Liberalisation and the Recovery of Uganda’s Electricity Sector
While financial support for infrastructure projects are important in working with Africa to meet SDG7 targets by 2030, this will in most cases need to be supplemented by policy support and capacity building. Uganda is an example of where sector reforms, liberalisation and private sector participation have helped drive significant improvements in the quality and reliability of electricity supply.
Sector reforms were launched in 1999, and were accelerated after 2005, when the electricity supply industry plunged into crisis, with rolling blackouts after low water levels caused a precipitous decline in Uganda’s vital hydroelectric power (HEP) output. Shortfalls in generation were notably addressed with the construction of the Bujagali HEP dam, financed from debt and equity in an innovative IPP structure that mobilised considerable European and other international support. Other HEP projects have followed, both large-scale projects like the Karuma dam and also much smaller run-of-river schemes to support isolated communities. Installed generation capacity was 984MW in 2018 and increased to 1,253MW following the commissioning of 183MW Isimba HEP in March 2019 and new mini-hydros. The 600MW Karuma HEP plant is due to achieve full commissioning by June 2022, increasing installed capacity to 1,852MW.
Also essential was addressing shortfalls in the transmission and distribution network, much of which was dilapidated, meaning that some 38% of the electricity generated was lost. An academic analysis commented that the state-owned “business had been plagued by a dismal safety record that included high rates of accidents among the general public and of serious injuries and fatalities among workers, as well as persistent financial distress”. Severe droughts in 2005/06 and 2011/12 constrained hydropower generation.
The government has since overseen a sea change in Uganda’s electricity supply industry. A major step came when the state monopoly distribution company, Umeme, was privatised, with a new status as the operator of a 20-year electricity distribution concession effective from 1 March 2005. This made Umeme “the first significant private electricity distributor in Sub-Saharan Africa”. This was not without controversy; Umeme’s initial investors were widely criticised for reaping what critics called ‘excessive’ returns, but huge improvements were made.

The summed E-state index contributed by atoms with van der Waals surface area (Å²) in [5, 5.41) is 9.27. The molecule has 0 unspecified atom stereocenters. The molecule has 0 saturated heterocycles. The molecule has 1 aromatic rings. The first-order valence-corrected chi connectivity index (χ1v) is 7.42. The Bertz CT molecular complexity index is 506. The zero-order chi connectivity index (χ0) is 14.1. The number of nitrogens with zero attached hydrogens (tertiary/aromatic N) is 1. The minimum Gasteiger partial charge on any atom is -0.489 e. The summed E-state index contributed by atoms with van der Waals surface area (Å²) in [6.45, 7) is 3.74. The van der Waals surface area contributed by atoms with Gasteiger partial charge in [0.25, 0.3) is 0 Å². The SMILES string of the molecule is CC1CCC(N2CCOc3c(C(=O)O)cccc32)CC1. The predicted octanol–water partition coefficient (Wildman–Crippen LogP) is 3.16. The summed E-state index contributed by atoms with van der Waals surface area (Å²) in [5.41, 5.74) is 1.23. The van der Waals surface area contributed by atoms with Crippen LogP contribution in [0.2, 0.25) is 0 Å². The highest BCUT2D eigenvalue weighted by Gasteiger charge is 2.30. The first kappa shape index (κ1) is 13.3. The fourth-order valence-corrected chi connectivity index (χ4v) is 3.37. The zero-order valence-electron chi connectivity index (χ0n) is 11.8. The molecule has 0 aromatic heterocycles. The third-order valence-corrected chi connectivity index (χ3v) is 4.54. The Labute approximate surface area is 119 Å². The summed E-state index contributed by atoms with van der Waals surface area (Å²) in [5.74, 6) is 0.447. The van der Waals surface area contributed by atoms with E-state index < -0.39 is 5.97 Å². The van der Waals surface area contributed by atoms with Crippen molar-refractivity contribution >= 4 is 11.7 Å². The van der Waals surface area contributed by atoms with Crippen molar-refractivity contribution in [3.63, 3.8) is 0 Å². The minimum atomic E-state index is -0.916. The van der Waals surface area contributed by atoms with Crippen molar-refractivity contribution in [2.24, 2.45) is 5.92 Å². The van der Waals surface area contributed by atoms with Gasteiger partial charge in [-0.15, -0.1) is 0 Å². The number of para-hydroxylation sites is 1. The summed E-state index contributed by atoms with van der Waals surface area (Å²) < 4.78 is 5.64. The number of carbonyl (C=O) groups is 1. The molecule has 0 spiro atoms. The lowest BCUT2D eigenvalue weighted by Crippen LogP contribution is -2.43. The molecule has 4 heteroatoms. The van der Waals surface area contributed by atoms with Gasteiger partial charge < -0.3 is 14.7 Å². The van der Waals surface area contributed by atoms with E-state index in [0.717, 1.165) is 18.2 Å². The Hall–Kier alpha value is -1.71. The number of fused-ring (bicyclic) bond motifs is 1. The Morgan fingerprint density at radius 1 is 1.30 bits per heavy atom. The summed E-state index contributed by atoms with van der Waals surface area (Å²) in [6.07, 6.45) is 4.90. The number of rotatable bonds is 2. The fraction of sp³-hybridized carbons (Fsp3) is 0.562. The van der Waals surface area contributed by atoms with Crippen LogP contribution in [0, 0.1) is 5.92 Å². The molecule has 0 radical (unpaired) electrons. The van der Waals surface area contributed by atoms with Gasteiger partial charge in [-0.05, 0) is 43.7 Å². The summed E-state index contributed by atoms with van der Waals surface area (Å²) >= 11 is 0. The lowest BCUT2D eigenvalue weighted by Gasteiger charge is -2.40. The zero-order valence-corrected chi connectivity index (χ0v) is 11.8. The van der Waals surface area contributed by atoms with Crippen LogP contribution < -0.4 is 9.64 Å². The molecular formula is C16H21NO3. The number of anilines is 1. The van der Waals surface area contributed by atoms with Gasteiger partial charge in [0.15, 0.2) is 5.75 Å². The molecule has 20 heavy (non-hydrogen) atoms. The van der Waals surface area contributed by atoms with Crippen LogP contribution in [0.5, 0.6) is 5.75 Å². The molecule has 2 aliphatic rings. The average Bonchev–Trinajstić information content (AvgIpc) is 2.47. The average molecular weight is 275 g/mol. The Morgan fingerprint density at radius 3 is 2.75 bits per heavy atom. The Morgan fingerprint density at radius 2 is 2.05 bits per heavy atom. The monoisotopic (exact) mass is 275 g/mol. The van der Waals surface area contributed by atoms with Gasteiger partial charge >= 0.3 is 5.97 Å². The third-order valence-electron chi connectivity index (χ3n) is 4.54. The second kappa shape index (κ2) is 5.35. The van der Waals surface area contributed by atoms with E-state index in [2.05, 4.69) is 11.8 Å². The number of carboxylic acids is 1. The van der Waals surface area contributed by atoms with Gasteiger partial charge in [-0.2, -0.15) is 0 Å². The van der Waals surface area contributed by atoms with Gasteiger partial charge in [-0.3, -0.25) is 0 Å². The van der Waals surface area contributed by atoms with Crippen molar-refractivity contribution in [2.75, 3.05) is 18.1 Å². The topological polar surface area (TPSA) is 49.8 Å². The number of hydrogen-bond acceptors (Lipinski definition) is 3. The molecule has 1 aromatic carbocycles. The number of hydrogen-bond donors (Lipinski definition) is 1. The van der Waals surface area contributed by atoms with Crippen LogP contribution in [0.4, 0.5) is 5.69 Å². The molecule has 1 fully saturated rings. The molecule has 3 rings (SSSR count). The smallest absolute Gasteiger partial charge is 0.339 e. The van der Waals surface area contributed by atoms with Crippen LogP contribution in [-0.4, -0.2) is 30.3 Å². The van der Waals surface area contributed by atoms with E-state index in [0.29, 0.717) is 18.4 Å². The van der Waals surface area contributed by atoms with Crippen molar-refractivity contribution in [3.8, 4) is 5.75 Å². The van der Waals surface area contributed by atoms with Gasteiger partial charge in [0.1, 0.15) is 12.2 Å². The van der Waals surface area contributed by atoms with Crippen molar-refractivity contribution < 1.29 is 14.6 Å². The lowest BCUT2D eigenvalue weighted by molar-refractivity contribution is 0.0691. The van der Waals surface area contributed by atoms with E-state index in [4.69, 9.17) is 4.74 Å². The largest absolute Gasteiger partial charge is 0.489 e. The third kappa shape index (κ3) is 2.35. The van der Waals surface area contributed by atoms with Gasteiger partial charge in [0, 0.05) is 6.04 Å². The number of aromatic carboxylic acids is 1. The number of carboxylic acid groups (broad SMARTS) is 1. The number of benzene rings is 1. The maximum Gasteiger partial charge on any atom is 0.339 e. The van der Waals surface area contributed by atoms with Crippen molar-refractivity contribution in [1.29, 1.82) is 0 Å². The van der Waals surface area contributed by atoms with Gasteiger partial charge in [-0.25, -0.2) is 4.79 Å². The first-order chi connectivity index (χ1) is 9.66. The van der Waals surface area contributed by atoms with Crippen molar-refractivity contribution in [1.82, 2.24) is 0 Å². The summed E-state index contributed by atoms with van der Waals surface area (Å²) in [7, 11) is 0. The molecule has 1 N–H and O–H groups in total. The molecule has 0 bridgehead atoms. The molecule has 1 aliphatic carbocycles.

In the first decade following privatisation, Umeme’s distribution network was replenished, with 120,000 poles replaced or repaired. Customer connections had more than doubled (from 355,000 in 2009 to 794,000 in 2015), and EBITDA had grown at a 15% compound annual growth rate between 2012 and 2015, and sales from 1,401GWh to 2,458GWh. These improvements represent considerable achievements in challenging market conditions.
Umeme’s early progress was slower than expected, and it was heavily criticised in the Parliament of Uganda, but it has since emerged as a success story. Following corrective reform implemented by the government in 2012, its performance showed a marked improvement. Relative to the starting point in 2005, collection rates climbed from 80% to almost 100%, while technical losses fell from 38% in 2005 to 17% in 2016. These figures place Umeme among SSA’s better performing utilities. The company has also shown rising profitability and – following its listing on the Ugandan Securities Exchange in 2012 – has been able to attract local and international investors. The Umeme shareholders’ register shows that even in supposedly ‘difficult’ industries like Sub-Saharan electricity distribution, well-structured investments in stable environments can be very attractive to major investors.
The sector’s stability is underpinned by the widely respected Electricity Regulatory Authority (ERA), whose mandate includes setting operating standards and appropriate end-user tariffs. ERA’s role reflects the government’s success at creating what Catrina Godinho and Anton Eberhard called a “strong regulatory competence”, making Uganda one of only “a handful of countries in the region where tariffs are close to being cost reflective”. This is reflected in the World Bank Group’s Regulatory Indicators for Sustainable Energy (RISE) index – which scores highly for its national electrification plan (94/100), its framework for stand-alone systems (89/100) and its utility transparency and monitoring (100/100) – and the African Development Bank’s Electricity Regulatory index, both of which see Uganda punching well above its weight, given its GDP per capita ranks only 39th in Sub-Saharan Africa, at EUR 654 in 2019.